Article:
This Shabbos we read Parshas Matos. In the Parsha we read the instructions that Moses was given regarding making vows. When someone makes a vow he or she is bound to keep their word. The Torah tells us that when Moses taught these instructions of Hashem to the elders of the Jewish people, he used the expression “Ze Hadavar - these are the words.” (Numbers 30:2) What is meant by the expression Ze Hadavar? Was not all the Torah the word of Hashem?
Rav Moshe Sternbach suggests a beautiful idea. The lesson that the laws of vows teach us is the power of speech; How a person can take something that is fully permitted in Torah law, and by uttering a few words he can make it prohibited in Torah law foe himself to have any pleasure from it. The power of speech is now much more readily appreciated. Hopefully our sense of responsibility to think before we say anything, to reflect and ponder on the impact of our words before we say them, is reinforced. How much more peace would there be in this world, between families, spouses, friends and neighbors, if we would only be able to think on the effects our words will have before we say them!!! How much good could we bring to our family, friends, neighbors, and our own home if we would just find the right word of praise, the right thank you, the right tone of conversation, and think about it before we speak!!! How much serenity and calmness can we bring with a cheerful “Hello”, “Good morning”, or “How are you”?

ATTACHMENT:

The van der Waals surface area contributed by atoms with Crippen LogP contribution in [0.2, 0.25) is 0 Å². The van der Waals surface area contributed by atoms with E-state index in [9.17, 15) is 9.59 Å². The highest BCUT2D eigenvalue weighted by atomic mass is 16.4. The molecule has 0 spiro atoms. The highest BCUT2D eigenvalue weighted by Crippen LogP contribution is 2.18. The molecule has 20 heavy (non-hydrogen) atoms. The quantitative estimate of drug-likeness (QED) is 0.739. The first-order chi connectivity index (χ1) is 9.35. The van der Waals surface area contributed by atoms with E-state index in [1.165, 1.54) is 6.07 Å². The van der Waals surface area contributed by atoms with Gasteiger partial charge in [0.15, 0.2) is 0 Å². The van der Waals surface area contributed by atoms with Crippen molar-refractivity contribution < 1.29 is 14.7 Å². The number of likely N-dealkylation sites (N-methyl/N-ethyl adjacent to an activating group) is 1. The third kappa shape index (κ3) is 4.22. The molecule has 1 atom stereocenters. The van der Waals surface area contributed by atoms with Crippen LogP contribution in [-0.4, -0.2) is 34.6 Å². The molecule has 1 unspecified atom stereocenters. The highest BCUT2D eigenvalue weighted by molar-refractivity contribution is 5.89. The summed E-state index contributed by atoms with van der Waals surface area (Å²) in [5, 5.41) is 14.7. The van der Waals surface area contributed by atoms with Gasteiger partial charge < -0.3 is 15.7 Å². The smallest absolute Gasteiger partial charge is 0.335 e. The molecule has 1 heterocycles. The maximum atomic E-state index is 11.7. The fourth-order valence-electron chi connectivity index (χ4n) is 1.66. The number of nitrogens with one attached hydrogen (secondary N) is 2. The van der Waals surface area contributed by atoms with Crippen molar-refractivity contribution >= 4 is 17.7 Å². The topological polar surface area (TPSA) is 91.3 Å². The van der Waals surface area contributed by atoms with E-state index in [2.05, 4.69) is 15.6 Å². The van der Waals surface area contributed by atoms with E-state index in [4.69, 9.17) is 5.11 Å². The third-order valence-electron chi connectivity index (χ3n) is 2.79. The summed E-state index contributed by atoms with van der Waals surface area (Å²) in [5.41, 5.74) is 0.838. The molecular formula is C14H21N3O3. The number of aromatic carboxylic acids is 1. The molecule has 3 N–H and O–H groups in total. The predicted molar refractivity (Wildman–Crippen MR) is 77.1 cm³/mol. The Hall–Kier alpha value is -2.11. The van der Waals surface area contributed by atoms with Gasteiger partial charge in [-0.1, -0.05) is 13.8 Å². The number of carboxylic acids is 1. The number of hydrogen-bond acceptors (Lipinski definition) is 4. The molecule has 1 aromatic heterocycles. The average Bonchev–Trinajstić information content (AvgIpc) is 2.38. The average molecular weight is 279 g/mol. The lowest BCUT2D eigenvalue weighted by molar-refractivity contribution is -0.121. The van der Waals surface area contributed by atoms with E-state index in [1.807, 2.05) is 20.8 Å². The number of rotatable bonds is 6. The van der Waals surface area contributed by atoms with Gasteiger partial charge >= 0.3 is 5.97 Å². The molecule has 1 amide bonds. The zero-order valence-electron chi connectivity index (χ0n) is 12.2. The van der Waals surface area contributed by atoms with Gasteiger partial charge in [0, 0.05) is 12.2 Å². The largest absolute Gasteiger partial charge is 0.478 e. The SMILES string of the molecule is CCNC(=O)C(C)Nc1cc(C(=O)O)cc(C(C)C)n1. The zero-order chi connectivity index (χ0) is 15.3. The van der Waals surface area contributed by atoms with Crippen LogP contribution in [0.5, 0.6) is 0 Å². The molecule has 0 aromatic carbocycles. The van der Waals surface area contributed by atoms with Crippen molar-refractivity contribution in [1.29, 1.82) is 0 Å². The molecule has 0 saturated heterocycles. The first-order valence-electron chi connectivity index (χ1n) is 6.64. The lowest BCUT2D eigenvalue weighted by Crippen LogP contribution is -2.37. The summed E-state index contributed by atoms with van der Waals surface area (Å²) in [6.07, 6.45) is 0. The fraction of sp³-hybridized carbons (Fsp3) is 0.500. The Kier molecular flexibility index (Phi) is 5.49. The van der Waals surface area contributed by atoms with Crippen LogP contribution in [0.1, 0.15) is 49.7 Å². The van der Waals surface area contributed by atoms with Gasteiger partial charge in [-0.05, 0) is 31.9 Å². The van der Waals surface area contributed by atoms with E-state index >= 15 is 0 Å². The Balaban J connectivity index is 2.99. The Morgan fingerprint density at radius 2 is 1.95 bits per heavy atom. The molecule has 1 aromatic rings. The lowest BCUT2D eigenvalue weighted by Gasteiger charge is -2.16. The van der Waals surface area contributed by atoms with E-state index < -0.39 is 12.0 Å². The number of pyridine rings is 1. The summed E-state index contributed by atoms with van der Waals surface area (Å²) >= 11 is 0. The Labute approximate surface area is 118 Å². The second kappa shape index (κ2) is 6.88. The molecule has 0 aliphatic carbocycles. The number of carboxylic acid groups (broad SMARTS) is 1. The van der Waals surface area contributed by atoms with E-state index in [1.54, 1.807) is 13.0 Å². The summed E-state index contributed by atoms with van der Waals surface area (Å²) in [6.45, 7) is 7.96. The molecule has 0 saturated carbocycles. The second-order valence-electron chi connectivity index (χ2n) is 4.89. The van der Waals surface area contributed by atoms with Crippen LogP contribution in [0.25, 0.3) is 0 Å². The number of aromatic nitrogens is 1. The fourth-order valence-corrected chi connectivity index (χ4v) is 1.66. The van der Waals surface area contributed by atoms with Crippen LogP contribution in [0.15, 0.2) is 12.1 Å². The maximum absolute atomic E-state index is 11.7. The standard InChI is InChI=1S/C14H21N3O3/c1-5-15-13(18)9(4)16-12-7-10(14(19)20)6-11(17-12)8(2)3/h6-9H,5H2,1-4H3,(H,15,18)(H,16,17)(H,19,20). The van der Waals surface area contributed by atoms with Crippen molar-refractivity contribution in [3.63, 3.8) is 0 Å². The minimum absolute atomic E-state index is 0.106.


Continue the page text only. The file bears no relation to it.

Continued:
This lesson, This appreciation for the power of our words, Rav Sternbuch explains, is what the Torah stresses when it says Ze Hadavar – that Moses was carful not to switch the words of Hashem even one iota, to give it over exactly as he had heard it. Even the smallest change of a word would have resulted in devastating effects.